ANZ Workplace Safety Risks Are Far Too High

New Global Benchmarking Research Shows Lack of EHS Maturity and Future-Readiness

SYDNEY, Dec. 18, 2023 /PRNewswire/ — As the working year draws to a close, new research shows 97% of Australian and New Zealand workplaces are still too vulnerable to health and safety risks. Of those 8.7% are exposed to unacceptably high levels of risk.

Only 3% of organisations believe they are ready to manage their environmental health and safety (EHS) risks. This is despite increasing advocacy for zero risk in the workplace.

The research shows a central problem is the ability to capture vital data, and then action that data in time to prevent or respond to an incident or crisis. The research included more than 1,000 EHS professionals across 20 industries worldwide, and was undertaken by independent analyst firm Focus Networks.

A staggering 68% of EHS leaders do not have confidence in the quality and quantity of data being captured. (See key findings below.) This is not to say EHS professionals are not keeping their workers safe, but that they believe processes could be made much better. 

‘Behavioural economics tells us that executives are overconfident when assessing an organisation’s ability to respond to future events. And we also know that one of the best antidotes for overconfidence is objective data. A 68% no-confidence vote by EHS professionals is very objective and very telling,’ said Neil Mogridge, managing director of HSI APAC, the company that commissioned the research.

‘Risk management is still in its adolescence. An ineffective or inaccurate evaluation of risk likelihood and severity can be extremely serious in EHS, just as it is in cybersecurity.

‘From a risk perspective, we can’t keep thinking “if this happens”, but rather “when this happens”. And, if you’re not prepared to answer the “when” question, you either have a healthy appetite for risk or are extremely complacent. Neither are good,’ Mogridge said.

EHS maturity varies across industries. For example, healthcare and construction both have high risk levels, but their maturity is quite different. Healthcare has a maturity score of 63.6 out of 100 and is the best-performing industry. By contrast, the construction industry scored only 49.3 for maturity out of a possible 100, effectively a fail.

In response to the research report, ACTU Assistant Secretary Liam O’Brien said, ‘All working people should have the right to a safe workplace, but the HSI Donesafe research confirms the lack of health and safety capability is all too common in Australia. A key shortcoming is the failure by some businesses to consult and involve workers and their representatives in the design of their health and safety systems, despite workers being the ones who actually perform the work and understand its risks.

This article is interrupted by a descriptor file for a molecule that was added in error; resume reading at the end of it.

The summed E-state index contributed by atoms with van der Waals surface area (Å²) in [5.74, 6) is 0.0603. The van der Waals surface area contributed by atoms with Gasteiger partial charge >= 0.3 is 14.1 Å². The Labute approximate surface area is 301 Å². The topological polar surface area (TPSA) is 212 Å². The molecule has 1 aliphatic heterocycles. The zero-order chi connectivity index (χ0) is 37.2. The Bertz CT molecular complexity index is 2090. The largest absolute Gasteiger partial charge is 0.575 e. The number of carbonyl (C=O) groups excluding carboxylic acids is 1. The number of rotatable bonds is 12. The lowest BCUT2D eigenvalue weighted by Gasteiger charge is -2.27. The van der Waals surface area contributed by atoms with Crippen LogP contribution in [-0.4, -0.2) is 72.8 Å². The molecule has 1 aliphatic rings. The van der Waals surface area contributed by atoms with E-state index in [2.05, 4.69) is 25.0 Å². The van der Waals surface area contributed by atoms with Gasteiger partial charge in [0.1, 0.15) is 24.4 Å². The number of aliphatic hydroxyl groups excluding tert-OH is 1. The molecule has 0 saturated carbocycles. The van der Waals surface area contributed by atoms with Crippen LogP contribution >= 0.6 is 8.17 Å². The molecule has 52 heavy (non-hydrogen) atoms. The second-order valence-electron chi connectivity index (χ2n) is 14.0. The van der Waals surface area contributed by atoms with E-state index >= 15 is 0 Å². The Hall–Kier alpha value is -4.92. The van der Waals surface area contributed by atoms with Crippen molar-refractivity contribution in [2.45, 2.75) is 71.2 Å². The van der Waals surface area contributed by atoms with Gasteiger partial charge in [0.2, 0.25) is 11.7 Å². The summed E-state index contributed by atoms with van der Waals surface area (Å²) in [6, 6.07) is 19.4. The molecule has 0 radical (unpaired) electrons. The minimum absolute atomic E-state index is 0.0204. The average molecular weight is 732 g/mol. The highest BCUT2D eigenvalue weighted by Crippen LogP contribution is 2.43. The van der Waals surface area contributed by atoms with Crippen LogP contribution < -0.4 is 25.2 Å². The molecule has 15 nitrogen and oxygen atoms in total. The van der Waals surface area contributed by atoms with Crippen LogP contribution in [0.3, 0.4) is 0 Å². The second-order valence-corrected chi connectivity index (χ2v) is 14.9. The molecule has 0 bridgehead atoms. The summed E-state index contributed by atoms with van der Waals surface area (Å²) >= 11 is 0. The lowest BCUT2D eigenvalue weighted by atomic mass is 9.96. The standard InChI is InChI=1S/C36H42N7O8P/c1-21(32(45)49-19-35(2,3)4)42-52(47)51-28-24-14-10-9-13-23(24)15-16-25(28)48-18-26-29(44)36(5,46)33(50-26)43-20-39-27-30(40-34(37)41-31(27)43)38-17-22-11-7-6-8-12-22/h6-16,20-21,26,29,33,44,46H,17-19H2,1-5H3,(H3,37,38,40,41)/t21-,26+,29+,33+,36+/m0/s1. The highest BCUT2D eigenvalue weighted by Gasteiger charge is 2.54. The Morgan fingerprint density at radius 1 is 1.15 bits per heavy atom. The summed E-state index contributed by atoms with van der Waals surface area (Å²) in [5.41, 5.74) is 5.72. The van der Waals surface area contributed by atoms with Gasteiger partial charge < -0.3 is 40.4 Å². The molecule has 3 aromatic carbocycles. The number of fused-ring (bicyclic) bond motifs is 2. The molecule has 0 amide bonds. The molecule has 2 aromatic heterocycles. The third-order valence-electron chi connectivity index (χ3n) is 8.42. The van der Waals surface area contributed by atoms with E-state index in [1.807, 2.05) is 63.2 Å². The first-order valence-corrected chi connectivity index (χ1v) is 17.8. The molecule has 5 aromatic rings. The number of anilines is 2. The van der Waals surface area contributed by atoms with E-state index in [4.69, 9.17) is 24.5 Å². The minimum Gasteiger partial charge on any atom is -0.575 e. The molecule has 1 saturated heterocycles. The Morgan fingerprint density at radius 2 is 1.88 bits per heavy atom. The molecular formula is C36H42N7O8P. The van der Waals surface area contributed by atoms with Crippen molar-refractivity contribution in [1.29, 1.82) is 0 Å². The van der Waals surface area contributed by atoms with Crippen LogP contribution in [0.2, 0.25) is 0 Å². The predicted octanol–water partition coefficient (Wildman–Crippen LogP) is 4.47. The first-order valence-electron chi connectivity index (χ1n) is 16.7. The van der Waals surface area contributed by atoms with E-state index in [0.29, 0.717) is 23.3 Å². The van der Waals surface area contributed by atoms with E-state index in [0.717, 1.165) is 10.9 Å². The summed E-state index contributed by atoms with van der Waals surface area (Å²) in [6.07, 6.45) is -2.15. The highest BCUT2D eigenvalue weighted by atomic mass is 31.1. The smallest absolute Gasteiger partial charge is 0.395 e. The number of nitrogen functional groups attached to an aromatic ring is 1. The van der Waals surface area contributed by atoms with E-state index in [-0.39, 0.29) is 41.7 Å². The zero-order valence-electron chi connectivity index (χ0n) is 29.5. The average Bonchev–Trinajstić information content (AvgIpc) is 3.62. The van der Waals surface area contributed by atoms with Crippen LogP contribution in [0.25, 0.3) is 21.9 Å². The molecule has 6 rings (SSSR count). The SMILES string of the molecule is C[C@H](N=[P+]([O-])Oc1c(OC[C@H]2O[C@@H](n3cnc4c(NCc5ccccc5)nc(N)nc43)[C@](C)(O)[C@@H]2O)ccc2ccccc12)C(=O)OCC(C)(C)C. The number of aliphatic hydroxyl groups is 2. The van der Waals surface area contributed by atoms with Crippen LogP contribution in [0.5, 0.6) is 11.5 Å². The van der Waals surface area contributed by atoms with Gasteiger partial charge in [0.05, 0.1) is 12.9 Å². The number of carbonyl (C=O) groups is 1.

‘ACTU research last year supports these new findings, with 20-25 percent of workers saying that employers did not consult or involve them in decision-making about their own health and safety – that has to change.’

But there is good news.

‘There are a small number of big factors that make a difference,’ said Andrew Milroy, author of the report and lead researcher at Focus Networks, the firm HSI Donesafe commissioned to undertake the survey.

‘First, many organisations are in a complexity blizzard. They can barely see the terrain they are on. This is because there are too many disconnected systems.

‘Safety data is typically time-sensitive and too many organisations cannot action data in time. Often people don’t even know where or how to report an issue. So, a simple, integrated system solves many problems,’ Milroy said.

The research also found that most organisations approached health and safety in terms of compliance, rather than as a part of risk management or as an investment in people and culture.

‘Compliance is a grudge purchase. So, it is no wonder people are not engaging with safety systems and don’t adopt better practices. The leadership team needs to change the narrative on health and safety, so it becomes part of the vision,’ Milroy said.

The research shows that best-practice organisations that have integrated technology and data dramatically reduce complexity. They also focus on the safety of the whole person, which goes beyond physical risks to include psychosocial factors such as anxiety and bullying, as well as cybersecurity and privacy.

‘Yes, technology has developed in leaps and bounds, especially in our ability to integrate and use data in real time, but ultimately this is a leadership matter. It is about risk management and corporate culture. It is about the organisation you want to be, not compliance, and if you don’t understand that you will fall further behind,’ said Jose Arcilla, President and COO, HSI.

ENDS